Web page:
The Wonderland of sincere protectionists is truly a crackpot unreality.
The trade war is heating up. Unfortunately, the Fed’s current framework will exacerbate the damage.
If a government manages to undervalue its currency in terms of foreign currencies, it subsidizes the consumption of foreigners who purchase its country’s exports. And while gains are reaped by those of its citizens who work to supply goods for export, currency undervaluation makes most of that country’s citizens poorer.
Because this is a tool the president can actually use — and because it bypasses the much more difficult task of having to persuade Congress of the merits of his ideas — Trump is using the tariff weapon more and more to address matters further and further removed from trade.
If we persist in reducing their brilliant progress to anything other than hard work being matched with freedom, we risk turning the biggest consumers of all things American against the United States. The economic consequences for the American people will be unfortunate.
The Trump administration pulled back from the brink of disaster in trade relations with Mexico — but there is reason to doubt that this unusual display of good sense indicates a change in intellectual orientation, much less a lasting shift in policy. The man-made trade mess of the last year and a half is likely to get more bizarre before it gets better.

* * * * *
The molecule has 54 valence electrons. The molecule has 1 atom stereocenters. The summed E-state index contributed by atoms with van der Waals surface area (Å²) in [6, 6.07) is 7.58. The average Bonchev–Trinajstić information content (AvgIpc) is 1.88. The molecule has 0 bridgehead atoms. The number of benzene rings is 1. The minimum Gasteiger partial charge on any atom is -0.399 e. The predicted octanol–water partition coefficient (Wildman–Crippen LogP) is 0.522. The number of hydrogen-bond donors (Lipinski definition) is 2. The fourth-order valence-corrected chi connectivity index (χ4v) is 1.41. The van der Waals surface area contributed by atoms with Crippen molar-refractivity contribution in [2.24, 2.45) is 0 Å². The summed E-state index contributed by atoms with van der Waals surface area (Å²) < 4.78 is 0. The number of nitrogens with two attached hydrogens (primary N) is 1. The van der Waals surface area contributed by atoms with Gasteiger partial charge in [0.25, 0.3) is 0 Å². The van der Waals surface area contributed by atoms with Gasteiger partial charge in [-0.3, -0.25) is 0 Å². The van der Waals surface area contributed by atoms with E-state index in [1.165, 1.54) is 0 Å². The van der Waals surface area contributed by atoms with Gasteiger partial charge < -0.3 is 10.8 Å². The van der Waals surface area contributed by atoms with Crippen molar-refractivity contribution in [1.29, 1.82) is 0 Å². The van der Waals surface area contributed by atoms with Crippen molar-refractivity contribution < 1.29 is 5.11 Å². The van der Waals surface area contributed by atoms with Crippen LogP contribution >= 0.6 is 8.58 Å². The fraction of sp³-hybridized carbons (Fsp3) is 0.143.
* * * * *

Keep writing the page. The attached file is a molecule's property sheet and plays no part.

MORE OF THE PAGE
Should these threatened tariffs come to pass, it will be hard to argue that we have seen a more anti-business U.S. President, from either party, in recent memory.
The greatest risk to the US dollar may, in fact, come from within. The imposition of tariffs and sanctions create an opportunity for other countries to engage in bilateral trade. The decision to withdraw from the free trade initiatives such as the TPP and T-TIP weakens not only the prospects for US trade but also the preeminent position of the US dollar.
Knowing and seeing the pattern here makes it no less alarming but it does help reveal that these economic/political cycles are not arbitrary. And if history is our guide, we can also see that the efforts of the reactionaries against freedom will fail.
The prospect that the US president would conclude that tariffs cause growth has always been the downside of good economic numbers. Good performance of the macroeconomy only encourages his worst instincts to impose more harmful trade policies.
Anyone who maintains that a $75 billion income tax cut helps the economy must also agree that a tariff hike of $45 billion or more must harm the economy. This study looks back on the unprecedented developments in international trade that happened in 2018.